The Cincinnati Bengals employed an interesting strategy in the 2017 NFL Draft. Despite having major needs on the offensive and defensive lines, at linebacker, and a plethora of other less-exciting positions, the Bengals decided to focus on offensive firepower. At wide receiver, in particular, they picked up two incredible, young talents in Washington’s John Ross and Tennessee’s Josh Malone.
Despite so many losses at wide receiver in the 2016 offseason, the 2016 receiving corps looked promising. A.J. Green, Brandon LaFell, Tyler Boyd, Cody Core, and Alex Erickson all looked to have plenty of potential to make an impact going forward. James Wright was the final piece of that puzzle, but he failed to live up to his potential and, as a result, was cut earlier this offseason. Now, the Bengals have those original five receivers plus the two new draft picks to put together a unit where they normally keep six players. That said, every one of those players appears to be poised for a key role with the team. So, the Bengals will likely try to do whatever they can, according to Geoff Hobson of Bengals.com, to keep all seven players on the roster.
Brandon LaFell is going nowhere and as of right now I think they’re going to do everything possible to keep seven wide receivers. The coaches absolutely love Josh Malone and I think everyone in their room thought he’d be gone in the second round. But he just turned 21 and the sense is he’s viewed as a guy that’s going to need a year to develop and will probably be inactive for most games. So LaFell and Malone are going nowhere and they also covet Cody Core and Alex Erickson, so the sense is that tough cut may be elsewhere. But that’s a long way off.
Keeping seven receivers on the roster could be difficult, especially considering it will probably mean another position the Bengals traditionally like to keep extra players at, like linebacker or running back, will have to suffer. Still, if all seven players make the final roster, it will be because the Bengals have very specific roles in mind for each player. Let’s take a look at how the receiver position looks to shape up and the roles each player should be assuming.
It should be obvious the Bengals’ role for Green will continue to be the same it always has been. Green is the superstar wide receiver who brings a certain potency to the Bengals’ offense that you simply can’t find anywhere else on the roster. He is the No. 1 WR and has no competition to take away that role.
The Bengals’ No. 9 overall selection in the 2017 NFL Draft, Ross was brought in as a speedster who can get around defensive backs and open up the field. His role is expected to be complementary to Green’s, but that is not to say he will be pushed to the side. The Bengals, like most NFL teams, have room for multiple stars in the passing game.
At 30-years-old, we could get to a point, sooner rather than later, where LaFell becomes expendable. But, that’s likely not going to be this year as the Bengals’ love LaFell’s leadership and can-do attitude. He was brought on as a stabilizing, veteran presence for a unit that lost considerable talent in 2016 and will likely continue to play that role until the young receivers are experienced enough to stand alone. Ross will look to take snaps away from LaFell as the season progresses, but, LaFell is likely to be starting in Week 1.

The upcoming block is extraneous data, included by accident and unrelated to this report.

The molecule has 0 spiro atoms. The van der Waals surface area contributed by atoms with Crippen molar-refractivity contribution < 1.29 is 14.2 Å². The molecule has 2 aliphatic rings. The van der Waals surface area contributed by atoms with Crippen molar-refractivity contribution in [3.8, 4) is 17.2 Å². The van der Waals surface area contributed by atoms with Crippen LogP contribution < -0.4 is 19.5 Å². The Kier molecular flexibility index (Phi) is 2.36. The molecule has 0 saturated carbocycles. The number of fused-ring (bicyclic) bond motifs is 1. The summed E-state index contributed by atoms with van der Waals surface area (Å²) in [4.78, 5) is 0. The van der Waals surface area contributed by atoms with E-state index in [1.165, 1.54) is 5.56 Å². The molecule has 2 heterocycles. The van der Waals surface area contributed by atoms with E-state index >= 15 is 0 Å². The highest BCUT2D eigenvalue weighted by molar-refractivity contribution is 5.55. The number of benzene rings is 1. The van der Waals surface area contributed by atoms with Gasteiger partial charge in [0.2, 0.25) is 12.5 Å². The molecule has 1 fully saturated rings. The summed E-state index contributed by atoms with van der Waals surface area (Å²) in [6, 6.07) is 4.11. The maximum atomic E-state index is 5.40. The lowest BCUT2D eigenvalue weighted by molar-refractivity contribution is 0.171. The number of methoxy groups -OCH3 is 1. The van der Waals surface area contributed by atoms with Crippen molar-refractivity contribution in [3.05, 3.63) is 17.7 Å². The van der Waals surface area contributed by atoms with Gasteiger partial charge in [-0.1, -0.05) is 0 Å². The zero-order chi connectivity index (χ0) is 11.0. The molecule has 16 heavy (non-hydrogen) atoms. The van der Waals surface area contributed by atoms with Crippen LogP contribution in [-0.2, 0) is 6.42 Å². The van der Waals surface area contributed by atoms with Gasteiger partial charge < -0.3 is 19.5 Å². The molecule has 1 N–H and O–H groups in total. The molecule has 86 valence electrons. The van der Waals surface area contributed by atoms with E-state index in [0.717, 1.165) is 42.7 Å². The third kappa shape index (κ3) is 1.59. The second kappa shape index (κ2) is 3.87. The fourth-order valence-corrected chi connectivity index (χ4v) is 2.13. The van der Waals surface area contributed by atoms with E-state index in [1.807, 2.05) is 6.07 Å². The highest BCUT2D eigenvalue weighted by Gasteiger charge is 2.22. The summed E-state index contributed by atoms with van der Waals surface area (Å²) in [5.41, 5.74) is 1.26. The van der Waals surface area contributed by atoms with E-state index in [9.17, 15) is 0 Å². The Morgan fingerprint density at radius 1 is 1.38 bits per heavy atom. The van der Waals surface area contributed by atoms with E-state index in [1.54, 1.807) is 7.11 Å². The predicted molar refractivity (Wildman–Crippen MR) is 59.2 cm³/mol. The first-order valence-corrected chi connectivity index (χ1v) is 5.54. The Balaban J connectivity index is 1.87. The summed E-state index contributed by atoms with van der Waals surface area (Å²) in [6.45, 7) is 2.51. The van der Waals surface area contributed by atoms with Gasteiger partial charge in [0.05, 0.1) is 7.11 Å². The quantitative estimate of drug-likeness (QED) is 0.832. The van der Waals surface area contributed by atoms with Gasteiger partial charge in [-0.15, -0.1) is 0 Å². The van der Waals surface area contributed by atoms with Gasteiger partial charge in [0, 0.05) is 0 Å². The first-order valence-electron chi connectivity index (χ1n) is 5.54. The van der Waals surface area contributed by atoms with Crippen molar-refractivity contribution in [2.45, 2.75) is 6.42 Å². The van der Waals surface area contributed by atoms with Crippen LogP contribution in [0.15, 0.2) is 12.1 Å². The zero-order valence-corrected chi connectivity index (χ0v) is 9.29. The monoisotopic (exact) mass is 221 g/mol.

The Bengals picked Boyd up in the second round of the 2016 NFL Draft primarily because they missed out on picking up a wide receiver in the first round. That said, Boyd was a nice consolation prize, bringing in 54 receptions for 603 yards and a touchdown in his rookie season. He doesn’t project as a future star in the passing game, but he serves as the primary slot receiver and can fill the wild card role that was once held by Mohamed Sanu.
The Bengals were absolutely thrilled when they picked up a receiver of Malone’s talent in the fourth round of the 2017 NFL Draft. At 6’3” and recording a 4.4 second 40-yard dash at the combine, Malone is a threat to break the big play every time the ball comes near him. He still needs to learn to better utilize his size advantage, as well as how to shake defenders. But, his measurable suggest he could do well in the slot, though, he rarely played there in college. Per PFF, Malone ran only 5.2 percent of his routes from the slot in 2016 (41 of 786), while 80 percent of his yardage came from outside the slot (775 of 972 yards). The Bengals have enough talent to avoid rushing him onto the field, so his role will likely be developmental in 2017.
Another big, able-bodied receiver, Core doesn’t possess the speed and quickness the coaches love from Malone. But, he put up 17 receptions for 200 yards in 2016 and also contributed on special teams. He is, decidedly, the last major option at wide receiver, and might struggle to beat out Malone if they were in competition. But, he is likely to play a solid sixth-man role at wideout, previously occupied by James Wright.
As the AFC’s leading kick returner in 2016, Erickson’s value to the Bengals goes far beyond his value as a wide receiver. The problem is, his value as a receiver was essentially nonexistent in 2016. Still, the Bengals should be hesitant to move on from one of the most potent weapons on the team, even if he doesn’t produce much at his listed position. The Bengals employ Cedric Peerman, who almost exclusively makes an impact on special teams alone, so why should kick returner be any different? Ross was a superstar kick returner in college, and Mixon has experience there, too. But the Bengals likely won’t want to risk the health of their first and second round draft picks. There’s also the addition of defensive back/running back (yes, you read that right) Brandon Wilson who can serve as a returner. So, while Erickson proved his worth last year, no spot is safe following the addition of 11 draft picks.